Omega-3 Benefits: Omega-3, cholesterol and cardiovascular risk

Omega-3 benefits for reducing cholesterol and cardiovascular risk factors

The cardiovascular benefits attributed to long-chain omega-3 polyunsaturated fatty acids (LC-PUFA) are the result of the following mechanisms: decrease in plasma triglyceride and LDL cholesterol levels, small increase in HDL cholesterol, decrease in blood pressure, platelet aggregation and incidence of arrhythmias.

Omega-3 effect on hypertriglyceridemia

The reduction in plasma lipids (especially triglycerides) produced by consuming Omega-3 LC-PUFA is one of the effects for which there is most evidence in both humans and animals.(1)Fish oils have been shown to reduce plasma cholesterol and triglyceride concentrations, inhibiting the biosynthesis of very-low-density lipoproteins (VLDL) and triglycerides in the liver, while slightly increasing that of high-density lipoproteins (HDL cholesterol) (2).

The effect on triglyceride, HDL and LDL cholesterol plasma concentrations is the opposite when oils rich in Omega-6 LC-PUFA are ingested, indicating that the Omega-3/Omega-6 fatty acid ratio acts as a liver sensor for regulating lipid metabolism.

Prevention of heart disease and Omega-3

The results of epidemiological and intervention studies indicate that the consumption of Omega-3 LC-PUFA may favourably affect cardiovascular health: The Seven Countries Study (20 years in length) concluded that men who consumed 30 g/d of fish reduced the risk of mortality due to heart disease by 50% compared to volunteers who did not consume fish;(3) the Western Electric Study, in which men who consumed more than 35 g/d of fish had a relative risk of mortality due to heart disease of 0.62 compared to those who hardly ever ate fish;(4) the study on the Prevention of Coronary Atherosclerosis by Intervention with Marine Omega-3 Fatty Acids (SCIMO) study showed a reduction in the development of atherosclerosis on administering 1.6 g/d of Omega-3 PUFA;(5) and the Diet and Reinfarction Trial (DART) established that doses of 2-3 g/week of Omega-3 LC-PUFA reduced the risk of suffering a secondary coronary episode and produced a drop of 30% in mortality due to cardiovascular disease (6); and in the GISSI-Prevenzione, consumption of a nutritional supplement of omega-3 DHA and EPA of 1 g/d reduced the risk of mortality due to heart disease by 17%, compared to the control group that did not consume the supplement.(7)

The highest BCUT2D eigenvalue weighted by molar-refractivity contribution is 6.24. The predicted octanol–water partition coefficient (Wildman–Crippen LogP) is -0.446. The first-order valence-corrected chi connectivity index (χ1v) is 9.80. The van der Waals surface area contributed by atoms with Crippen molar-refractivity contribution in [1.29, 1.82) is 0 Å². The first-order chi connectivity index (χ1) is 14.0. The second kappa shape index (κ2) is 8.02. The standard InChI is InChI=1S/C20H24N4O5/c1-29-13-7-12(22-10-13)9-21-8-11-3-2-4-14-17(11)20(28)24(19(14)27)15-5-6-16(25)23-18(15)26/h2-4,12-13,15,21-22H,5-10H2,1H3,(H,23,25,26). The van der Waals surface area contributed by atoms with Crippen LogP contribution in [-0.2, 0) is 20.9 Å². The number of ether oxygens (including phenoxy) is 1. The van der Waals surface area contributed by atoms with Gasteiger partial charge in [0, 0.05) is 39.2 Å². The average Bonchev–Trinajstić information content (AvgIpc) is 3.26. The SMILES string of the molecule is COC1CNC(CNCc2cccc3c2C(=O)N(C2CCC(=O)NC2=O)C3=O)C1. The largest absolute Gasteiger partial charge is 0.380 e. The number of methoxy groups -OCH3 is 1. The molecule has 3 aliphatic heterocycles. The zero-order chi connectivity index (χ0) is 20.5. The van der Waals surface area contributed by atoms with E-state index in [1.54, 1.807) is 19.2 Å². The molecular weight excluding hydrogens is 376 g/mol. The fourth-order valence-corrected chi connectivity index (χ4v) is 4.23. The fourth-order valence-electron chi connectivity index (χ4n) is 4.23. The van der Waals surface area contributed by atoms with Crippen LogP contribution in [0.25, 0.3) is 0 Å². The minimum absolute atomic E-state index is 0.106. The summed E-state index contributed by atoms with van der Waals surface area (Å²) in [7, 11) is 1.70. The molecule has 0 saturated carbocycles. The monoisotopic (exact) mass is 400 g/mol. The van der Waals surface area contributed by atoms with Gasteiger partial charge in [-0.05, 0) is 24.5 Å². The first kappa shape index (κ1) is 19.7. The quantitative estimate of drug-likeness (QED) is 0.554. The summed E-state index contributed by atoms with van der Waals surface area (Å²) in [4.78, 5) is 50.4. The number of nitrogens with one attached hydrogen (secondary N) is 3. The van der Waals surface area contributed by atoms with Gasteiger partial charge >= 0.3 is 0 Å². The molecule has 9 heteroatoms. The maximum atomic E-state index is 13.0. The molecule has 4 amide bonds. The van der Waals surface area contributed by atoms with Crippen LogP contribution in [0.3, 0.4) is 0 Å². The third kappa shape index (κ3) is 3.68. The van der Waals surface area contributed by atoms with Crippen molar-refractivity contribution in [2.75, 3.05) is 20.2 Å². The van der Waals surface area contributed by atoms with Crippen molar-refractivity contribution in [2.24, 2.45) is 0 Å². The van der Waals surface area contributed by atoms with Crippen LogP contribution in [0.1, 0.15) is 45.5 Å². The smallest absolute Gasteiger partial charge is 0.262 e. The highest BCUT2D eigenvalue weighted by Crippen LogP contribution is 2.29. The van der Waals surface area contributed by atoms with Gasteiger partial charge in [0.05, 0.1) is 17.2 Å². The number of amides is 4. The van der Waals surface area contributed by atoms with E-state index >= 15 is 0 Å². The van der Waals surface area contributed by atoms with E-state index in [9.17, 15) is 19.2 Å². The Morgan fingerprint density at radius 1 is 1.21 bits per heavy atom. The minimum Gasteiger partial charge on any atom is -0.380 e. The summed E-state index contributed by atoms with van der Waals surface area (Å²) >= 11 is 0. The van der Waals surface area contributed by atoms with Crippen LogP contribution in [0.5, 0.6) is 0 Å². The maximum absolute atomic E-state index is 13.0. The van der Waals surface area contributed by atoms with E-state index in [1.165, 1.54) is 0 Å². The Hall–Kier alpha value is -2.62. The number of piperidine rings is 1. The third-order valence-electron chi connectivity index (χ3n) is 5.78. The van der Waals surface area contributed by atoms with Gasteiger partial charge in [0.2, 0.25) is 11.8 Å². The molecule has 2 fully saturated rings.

Hypertension and Omega-3

As well as improving lipid levels, Omega-3 LC-PUFA produces a small decrease in blood pressure. Omega-3 LC-PUFAs seem to exert beneficial effects on vascular smooth muscle by reducing intracellular calcium loss and the proliferation of smooth muscle cells (by inhibiting growth factors), while increasing nitric oxide production.(9)

Atherosclerosis and Omega-3

Atherosclerosis is a physiopathological process with multifactor origins, with two main components: dyslipidemia (high triglyceride and cholesterol levels) and inflammation. Consumption of Omega-3 LC-PUFA improves plasma lipid levels: low doses of fish oil can reduce the plasma concentration of triglycerides and slightly increase HDL cholesterol levels. The effect on plasma levels of triglycerides, HDL and LDL cholesterol is the opposite when oils rich in Omega-6 LC-PUFA are ingested(12), indicating that the Omega-3/Omega-6 fatty acid ratio acts as a hepatic sensor for regulating lipid metabolism. 

The atheroprotective effect of Omega-3 LC-PUFAs also stems from its incorporation into cell phospholipids, where it partially replaces arachidonic acid as the initial substrate for the production of eicosanoids, except for prothrombotics and vasoconstrictors.(13)

Cardiac arrhythmias and Omega-3

As well as its effects on dyslipidemia and atherosclerosis, Omega-3 LC-PUFAs may also have an anti-arrhythmic effect (14). Its cardiac regulatory action is related to its capacity to inhibit L-type calcium channels in heart cells, thus prolonging the refractory period, lessening myocardium sensitivity to dangerous cardiac arrhythmias (9, 14, 15).

  

Bibliography


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